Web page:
The city of Delaware’s Shade Tree Commission discussed Tuesday night whether Delaware City Schools took the right course of action to protect a so-called wetlands area.
Commission chairman Paul Olen said the school board took the best route to protect the area behind Dempsey Middle School with a simple resolution rather than pursuing a conservation easement, or a a voluntary legal agreement between a landowner and government agency to permanently limit uses of the land in order to protect its conservation values.
“We agree that a resolution passed by the school board is the simplest way to offer some degree of protection from development to this area,” Olen said.
He said calling the area a wetlands is a misnomer but its a wooded area that teachers and students use for educational purposes. Teachers want the area to be called the Dempsey Land Lab, he said.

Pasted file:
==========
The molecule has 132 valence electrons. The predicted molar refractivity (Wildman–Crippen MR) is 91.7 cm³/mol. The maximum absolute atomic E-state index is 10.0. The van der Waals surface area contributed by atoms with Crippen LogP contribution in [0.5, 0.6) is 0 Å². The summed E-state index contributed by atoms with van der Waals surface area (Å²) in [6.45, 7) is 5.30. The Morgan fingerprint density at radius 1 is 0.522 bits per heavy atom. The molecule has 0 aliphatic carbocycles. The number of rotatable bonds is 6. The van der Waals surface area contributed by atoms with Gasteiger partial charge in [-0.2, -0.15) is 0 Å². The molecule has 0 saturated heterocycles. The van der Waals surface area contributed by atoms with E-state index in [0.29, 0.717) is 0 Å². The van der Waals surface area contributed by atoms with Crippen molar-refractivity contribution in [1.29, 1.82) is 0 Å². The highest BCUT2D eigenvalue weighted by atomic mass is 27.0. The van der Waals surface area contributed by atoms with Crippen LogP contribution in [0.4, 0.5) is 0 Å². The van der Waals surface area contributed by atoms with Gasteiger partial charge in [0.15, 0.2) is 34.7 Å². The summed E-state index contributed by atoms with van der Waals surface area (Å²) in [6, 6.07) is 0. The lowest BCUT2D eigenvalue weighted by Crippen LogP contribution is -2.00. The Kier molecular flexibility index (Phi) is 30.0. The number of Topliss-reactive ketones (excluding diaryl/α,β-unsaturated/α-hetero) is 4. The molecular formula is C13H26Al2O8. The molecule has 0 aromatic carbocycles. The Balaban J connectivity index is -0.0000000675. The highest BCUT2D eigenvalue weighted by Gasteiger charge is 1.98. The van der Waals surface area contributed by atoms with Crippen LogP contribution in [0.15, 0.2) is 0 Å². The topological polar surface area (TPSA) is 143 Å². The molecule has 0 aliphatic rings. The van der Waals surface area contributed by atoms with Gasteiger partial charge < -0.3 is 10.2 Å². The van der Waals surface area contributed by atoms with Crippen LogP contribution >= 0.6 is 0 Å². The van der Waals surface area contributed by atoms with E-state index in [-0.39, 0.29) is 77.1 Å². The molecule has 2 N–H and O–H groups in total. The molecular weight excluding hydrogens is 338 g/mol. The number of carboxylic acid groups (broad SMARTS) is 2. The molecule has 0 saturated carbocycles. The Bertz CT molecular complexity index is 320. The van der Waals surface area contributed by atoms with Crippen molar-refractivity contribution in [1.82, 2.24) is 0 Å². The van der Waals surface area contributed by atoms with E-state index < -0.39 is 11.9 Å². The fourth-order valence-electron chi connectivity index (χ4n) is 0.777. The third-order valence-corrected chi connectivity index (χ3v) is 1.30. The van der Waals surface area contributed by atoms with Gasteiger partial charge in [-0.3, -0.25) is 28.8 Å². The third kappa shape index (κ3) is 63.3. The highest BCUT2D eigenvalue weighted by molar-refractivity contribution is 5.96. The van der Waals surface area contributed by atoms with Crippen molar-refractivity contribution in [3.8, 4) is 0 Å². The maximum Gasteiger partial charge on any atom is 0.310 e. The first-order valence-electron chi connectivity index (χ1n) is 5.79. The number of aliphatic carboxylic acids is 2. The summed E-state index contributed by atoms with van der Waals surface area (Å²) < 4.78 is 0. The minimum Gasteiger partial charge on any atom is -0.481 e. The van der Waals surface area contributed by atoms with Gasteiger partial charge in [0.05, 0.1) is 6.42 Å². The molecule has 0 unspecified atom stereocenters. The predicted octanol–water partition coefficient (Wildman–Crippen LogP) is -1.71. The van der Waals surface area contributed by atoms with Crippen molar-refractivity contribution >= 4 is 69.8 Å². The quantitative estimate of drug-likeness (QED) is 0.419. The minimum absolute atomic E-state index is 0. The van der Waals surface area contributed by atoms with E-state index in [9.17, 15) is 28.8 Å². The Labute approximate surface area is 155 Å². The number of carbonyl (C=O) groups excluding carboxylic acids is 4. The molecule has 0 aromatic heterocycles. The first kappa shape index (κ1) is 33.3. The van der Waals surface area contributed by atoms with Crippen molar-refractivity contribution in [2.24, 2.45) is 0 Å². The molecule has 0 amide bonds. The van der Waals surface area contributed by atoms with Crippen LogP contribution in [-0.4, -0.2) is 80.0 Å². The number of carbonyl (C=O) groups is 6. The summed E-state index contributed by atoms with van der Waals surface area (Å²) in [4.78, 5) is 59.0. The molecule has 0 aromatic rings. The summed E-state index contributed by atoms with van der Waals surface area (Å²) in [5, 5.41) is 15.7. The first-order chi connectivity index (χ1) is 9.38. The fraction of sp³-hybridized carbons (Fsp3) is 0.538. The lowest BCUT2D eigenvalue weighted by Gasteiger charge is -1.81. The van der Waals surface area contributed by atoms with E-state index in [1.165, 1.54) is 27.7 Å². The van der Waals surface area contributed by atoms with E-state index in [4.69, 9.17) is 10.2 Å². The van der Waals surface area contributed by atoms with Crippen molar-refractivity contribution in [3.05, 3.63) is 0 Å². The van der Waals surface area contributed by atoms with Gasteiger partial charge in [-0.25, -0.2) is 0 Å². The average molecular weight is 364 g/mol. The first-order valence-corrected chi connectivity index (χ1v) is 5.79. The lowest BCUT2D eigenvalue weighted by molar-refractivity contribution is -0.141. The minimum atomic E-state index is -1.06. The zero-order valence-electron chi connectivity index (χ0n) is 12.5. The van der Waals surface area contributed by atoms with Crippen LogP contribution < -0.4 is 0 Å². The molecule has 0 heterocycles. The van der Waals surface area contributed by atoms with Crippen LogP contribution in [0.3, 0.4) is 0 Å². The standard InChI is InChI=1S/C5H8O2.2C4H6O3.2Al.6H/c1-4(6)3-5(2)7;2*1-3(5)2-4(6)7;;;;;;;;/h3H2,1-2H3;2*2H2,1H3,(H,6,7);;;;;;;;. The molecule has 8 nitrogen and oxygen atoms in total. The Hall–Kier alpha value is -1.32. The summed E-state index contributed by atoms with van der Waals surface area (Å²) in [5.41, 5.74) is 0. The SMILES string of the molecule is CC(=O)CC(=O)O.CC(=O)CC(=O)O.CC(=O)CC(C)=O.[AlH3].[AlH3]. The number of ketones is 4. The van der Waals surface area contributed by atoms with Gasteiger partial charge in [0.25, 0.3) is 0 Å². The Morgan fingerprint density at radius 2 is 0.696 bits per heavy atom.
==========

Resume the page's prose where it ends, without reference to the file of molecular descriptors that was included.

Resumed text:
Olen said conservation easements are expensive and “just wouldn’t be the right legal term for this.”
Due to the district’s building expansion projects, the district had to remove several mature trees at various school locations, said district spokeswoman Jennifer Ruhe.
“While we planted smaller replacement trees at many of our sites, we also entered into an agreement to formally protect trees in our wetlands area to satisfy part of our obligation,” she said.
“On Oct. 3, the board of education approved the resolution to formally preserve all of the trees on approximately 1 acre of land at Dempsey Middle School.”
• The commission was informed that the city plans to plant 213 of the 293 trees that are backlogged this fall.
Brandon Klein can be reached at 740-413-0904 or on Twitter at @brandoneklein.